Fiserv: Online Authentication Is ‘Moment of Truth’ for Banks and Merchants

Jason Paguandas, vice president and general manager, merchant security and fraud at Carat from Fiserv , told Karen Webster that while the technologies may be changing, the password is still stubbornly in place, and for a reason. Paguandas also outlined some key principles guiding the authentication of payments and commerce.

“Authentication is the moment of truth for a customer,” he said, determining whether a merchant or financial institution (FI) can or will proceed with a transaction — or require more verification from the individual.

The problem is that a single bad interaction online can send a consumer to a competitor, after bristling at being prompted to prove themselves again and again, or after a transaction is flat-out denied.

“In most cases,” said Paguandas, “anomalous behavior is what causes that step up,” which should occur infrequently (a 1% challenge ratio should be ideal, he said).

“Because of the vast amount of processing ability available today,” he said, “financial service providers can ingest huge quantities of data to make risk based determinations of whether we believe a customer” needs further authentication.

Green, Yellow and Red Lights

In the digital age — where so much is done anonymously — online interactions can be grouped much in the way we think of traffic patterns: green, yellow and red. Populations that fall into the green category are the ones with which merchants and banks feel most comfortable and don’t need stepped-up authentication.

The yellow category might be well-served by leveraging a protocol like 3D-Secure, which provides additional authentication for online debit or credit transactions, or asking customers to supply SMS codes in order to proceed.

Move toward the red zone, and it makes sense to introduce more factors into the mix, with, say a face ID or even hard copies of documents (as would be seen with an online gaming site, for example).

The Universal Principles

At a high level, he said, certain principles govern authentication regardless of the technologies being used.

According to Paguandas, “If we are using an authentication mechanism, we should stage that mechanism in a way that is risk based — and it translates to either the value that’s being accessed or the information that’s being accessed by that credential.” The higher the risk, the higher the level of friction introduced in the process.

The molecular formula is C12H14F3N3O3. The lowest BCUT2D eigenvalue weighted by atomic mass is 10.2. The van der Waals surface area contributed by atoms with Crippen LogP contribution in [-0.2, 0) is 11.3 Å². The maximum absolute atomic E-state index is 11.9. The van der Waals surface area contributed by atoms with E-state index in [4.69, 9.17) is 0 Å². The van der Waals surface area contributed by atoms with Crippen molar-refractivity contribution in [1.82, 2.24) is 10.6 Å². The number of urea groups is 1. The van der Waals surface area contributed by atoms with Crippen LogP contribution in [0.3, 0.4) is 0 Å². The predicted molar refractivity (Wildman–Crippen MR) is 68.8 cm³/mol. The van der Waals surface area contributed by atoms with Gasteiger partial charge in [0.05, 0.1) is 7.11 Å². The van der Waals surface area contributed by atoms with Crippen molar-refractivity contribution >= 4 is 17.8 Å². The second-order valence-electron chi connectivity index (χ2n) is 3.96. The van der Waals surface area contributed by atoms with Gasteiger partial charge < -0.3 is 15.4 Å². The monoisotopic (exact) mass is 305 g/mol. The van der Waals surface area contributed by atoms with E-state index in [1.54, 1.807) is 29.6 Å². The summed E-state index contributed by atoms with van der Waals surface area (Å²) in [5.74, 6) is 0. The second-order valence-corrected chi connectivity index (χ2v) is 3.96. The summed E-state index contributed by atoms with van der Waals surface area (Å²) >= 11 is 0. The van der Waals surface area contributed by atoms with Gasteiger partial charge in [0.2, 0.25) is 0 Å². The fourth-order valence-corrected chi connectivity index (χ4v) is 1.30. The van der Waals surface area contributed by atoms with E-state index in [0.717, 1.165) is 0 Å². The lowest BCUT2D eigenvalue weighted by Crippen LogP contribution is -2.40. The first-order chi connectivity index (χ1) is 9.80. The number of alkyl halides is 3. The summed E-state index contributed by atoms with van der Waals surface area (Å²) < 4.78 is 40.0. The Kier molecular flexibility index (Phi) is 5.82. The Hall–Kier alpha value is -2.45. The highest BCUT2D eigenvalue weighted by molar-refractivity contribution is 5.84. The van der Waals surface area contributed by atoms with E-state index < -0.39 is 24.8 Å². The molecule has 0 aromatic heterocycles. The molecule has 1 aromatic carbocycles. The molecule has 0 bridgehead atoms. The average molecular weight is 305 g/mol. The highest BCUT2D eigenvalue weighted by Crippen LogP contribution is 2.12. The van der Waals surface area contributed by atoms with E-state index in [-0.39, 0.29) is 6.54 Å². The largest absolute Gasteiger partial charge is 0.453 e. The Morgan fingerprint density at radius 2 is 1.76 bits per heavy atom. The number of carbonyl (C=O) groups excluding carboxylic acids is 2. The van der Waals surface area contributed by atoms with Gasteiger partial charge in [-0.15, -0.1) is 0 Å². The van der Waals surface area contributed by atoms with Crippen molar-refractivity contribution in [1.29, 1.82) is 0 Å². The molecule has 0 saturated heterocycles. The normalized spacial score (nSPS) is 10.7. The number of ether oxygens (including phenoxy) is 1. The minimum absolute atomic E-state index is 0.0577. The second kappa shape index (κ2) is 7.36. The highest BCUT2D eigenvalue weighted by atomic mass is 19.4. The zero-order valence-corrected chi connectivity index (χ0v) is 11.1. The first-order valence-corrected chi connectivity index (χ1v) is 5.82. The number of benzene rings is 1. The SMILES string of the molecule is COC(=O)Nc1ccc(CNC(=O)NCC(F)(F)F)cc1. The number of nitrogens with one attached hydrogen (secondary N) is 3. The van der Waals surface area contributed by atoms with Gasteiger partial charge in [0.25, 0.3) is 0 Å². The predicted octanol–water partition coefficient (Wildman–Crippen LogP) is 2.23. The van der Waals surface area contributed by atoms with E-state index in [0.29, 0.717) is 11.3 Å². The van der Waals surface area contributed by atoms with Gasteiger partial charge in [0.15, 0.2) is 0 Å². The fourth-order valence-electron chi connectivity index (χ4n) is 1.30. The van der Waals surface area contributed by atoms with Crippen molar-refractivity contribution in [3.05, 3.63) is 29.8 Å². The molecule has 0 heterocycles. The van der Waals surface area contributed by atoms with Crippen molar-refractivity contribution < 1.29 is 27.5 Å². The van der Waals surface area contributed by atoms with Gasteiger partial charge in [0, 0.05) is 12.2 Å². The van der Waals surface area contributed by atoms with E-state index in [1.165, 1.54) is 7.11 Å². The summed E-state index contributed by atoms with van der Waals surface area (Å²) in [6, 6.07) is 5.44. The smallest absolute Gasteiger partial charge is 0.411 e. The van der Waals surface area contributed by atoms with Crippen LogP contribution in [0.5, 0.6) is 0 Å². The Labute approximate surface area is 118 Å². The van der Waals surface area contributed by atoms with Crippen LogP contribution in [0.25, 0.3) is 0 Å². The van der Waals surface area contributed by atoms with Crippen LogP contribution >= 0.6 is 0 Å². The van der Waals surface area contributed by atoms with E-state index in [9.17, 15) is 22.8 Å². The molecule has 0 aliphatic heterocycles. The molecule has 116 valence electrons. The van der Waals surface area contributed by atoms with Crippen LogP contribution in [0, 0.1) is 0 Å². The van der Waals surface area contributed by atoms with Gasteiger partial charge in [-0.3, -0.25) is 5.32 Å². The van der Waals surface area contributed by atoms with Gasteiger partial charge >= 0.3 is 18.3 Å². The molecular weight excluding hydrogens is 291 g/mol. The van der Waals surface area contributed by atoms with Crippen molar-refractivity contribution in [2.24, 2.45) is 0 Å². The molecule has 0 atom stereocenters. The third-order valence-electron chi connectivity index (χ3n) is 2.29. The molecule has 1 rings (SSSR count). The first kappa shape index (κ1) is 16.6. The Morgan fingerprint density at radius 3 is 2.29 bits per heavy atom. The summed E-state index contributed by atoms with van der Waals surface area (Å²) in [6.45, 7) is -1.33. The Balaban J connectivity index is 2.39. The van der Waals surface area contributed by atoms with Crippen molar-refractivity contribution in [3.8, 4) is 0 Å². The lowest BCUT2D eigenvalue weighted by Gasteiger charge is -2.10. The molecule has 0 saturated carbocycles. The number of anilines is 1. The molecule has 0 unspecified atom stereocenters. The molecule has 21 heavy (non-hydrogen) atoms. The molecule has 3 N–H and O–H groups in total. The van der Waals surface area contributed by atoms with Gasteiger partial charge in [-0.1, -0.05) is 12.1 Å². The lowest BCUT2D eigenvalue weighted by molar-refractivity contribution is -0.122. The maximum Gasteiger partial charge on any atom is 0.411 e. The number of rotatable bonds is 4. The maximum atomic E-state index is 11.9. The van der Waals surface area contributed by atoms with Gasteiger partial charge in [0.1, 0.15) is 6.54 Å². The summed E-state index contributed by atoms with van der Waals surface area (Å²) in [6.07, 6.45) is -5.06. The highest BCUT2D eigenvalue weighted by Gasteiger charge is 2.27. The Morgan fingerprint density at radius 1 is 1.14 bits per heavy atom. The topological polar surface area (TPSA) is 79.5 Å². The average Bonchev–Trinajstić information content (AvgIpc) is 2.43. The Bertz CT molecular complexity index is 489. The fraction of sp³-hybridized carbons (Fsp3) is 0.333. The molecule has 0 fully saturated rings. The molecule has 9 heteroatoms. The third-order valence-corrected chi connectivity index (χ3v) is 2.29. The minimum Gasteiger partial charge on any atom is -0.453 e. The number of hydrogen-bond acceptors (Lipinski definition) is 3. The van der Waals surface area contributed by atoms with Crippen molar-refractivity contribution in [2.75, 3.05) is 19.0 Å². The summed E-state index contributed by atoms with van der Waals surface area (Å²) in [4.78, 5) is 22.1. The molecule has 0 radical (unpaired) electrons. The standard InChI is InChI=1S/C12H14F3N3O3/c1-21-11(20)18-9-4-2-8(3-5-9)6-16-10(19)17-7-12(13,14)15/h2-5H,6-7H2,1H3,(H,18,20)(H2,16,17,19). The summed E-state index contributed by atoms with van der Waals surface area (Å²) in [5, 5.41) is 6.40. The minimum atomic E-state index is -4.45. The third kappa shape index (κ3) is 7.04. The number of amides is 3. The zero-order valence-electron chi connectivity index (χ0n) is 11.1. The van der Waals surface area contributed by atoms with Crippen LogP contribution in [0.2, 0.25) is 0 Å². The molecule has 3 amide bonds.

A multi-layered approach, said Paguandas, is the optimal approach to authentication, and has given rise to biometrics and behavioral profiling.

With those different data points, used in combination, he said, financial institutions and acquirers can get a good understanding of whether a legitimate customer is transacting or interacting based on their behaviors within a digital property.

And, as Paguandas stressed, it is behavioral analysis that often helps identify where and when multi-factor authentication may be warranted. The vast stores of data and analytics as noted above, he said, can pinpoint whether an online interaction is “out of pattern.” A customer who typically transacts via mobile phone, but now opts to use a browser on a laptop may see some additional verification prompts. So might a change in location, such as when a consumer, usually based in the United States, is suddenly trying to purchase something in Mexico.

Where We Are Headed

The United States, of course, is a different market than has been seen elsewhere. Security protocols such as PSD2 and 3DS and not mandatory as they are in Europe.

In the U.S., Paguandas said, “we’re adopting these authentication methods because they reduce friction and lead to an easier customer experience.”

We’re headed toward federated digital identities, he said, linked to the principles of something that’s owned, something that’s known to the customer — and something that they are.

“I think we’ll get to this, hopefully within our generation,” he said. We’re likely to see some government-driven directives surrounding what constitutes a digital ID in the first place, he said, and then, for different types of payment transactions, the levels at which there should be at least some type of authentication.

There still is room for the password, he said, and passwords will prove to be sticky for quite some time.  Even as device manufacturers and other entities embrace fingerprint-focused and Face ID technology, passwords are still being populated onto sites — and passwords still have value should other methods of authentication fail.

“You still have to fall back to some credential that a customer can reset or access remotely,” he said, adding that “in the future, where you can access all of your value and your services through one digital ID, you have to take extra care that you are providing that to the right person.”